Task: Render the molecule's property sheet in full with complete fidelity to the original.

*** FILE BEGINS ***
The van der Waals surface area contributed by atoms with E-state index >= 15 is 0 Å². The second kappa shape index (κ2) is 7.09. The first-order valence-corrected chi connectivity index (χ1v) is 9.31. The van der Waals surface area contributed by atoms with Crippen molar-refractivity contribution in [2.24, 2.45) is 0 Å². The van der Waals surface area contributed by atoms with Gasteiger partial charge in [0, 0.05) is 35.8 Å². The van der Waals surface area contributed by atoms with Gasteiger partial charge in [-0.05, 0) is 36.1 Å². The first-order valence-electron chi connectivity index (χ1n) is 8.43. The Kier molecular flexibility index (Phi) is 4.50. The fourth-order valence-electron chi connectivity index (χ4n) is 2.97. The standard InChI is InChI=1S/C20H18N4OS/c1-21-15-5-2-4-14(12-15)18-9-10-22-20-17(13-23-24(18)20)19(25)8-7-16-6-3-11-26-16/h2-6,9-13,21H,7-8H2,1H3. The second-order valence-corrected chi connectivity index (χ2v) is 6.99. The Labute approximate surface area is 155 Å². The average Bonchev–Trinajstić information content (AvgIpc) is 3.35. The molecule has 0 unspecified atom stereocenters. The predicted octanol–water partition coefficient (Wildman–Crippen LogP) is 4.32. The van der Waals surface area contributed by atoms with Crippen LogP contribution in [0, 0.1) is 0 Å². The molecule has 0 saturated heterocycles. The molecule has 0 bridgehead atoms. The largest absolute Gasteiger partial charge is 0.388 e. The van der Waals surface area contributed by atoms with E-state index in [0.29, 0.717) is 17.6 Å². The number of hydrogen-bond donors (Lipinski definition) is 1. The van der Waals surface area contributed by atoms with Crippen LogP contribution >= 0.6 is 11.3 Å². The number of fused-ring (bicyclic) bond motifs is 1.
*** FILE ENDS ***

The van der Waals surface area contributed by atoms with E-state index >= 15 is 0 Å². The second kappa shape index (κ2) is 7.09. The first-order valence-corrected chi connectivity index (χ1v) is 9.31. The van der Waals surface area contributed by atoms with Crippen molar-refractivity contribution in [2.24, 2.45) is 0 Å². The van der Waals surface area contributed by atoms with Gasteiger partial charge in [0, 0.05) is 35.8 Å². The van der Waals surface area contributed by atoms with Gasteiger partial charge in [-0.05, 0) is 36.1 Å². The first-order valence-electron chi connectivity index (χ1n) is 8.43. The Kier molecular flexibility index (Phi) is 4.50. The fourth-order valence-electron chi connectivity index (χ4n) is 2.97. The standard InChI is InChI=1S/C20H18N4OS/c1-21-15-5-2-4-14(12-15)18-9-10-22-20-17(13-23-24(18)20)19(25)8-7-16-6-3-11-26-16/h2-6,9-13,21H,7-8H2,1H3. The second-order valence-corrected chi connectivity index (χ2v) is 6.99. The Labute approximate surface area is 155 Å². The average Bonchev–Trinajstić information content (AvgIpc) is 3.35. The molecule has 0 unspecified atom stereocenters. The predicted octanol–water partition coefficient (Wildman–Crippen LogP) is 4.32. The van der Waals surface area contributed by atoms with Crippen LogP contribution in [0, 0.1) is 0 Å². The molecule has 0 saturated heterocycles. The molecule has 0 bridgehead atoms. The largest absolute Gasteiger partial charge is 0.388 e. The van der Waals surface area contributed by atoms with E-state index in [0.29, 0.717) is 17.6 Å². The number of hydrogen-bond donors (Lipinski definition) is 1. The van der Waals surface area contributed by atoms with Crippen LogP contribution >= 0.6 is 11.3 Å². The number of fused-ring (bicyclic) bond motifs is 1.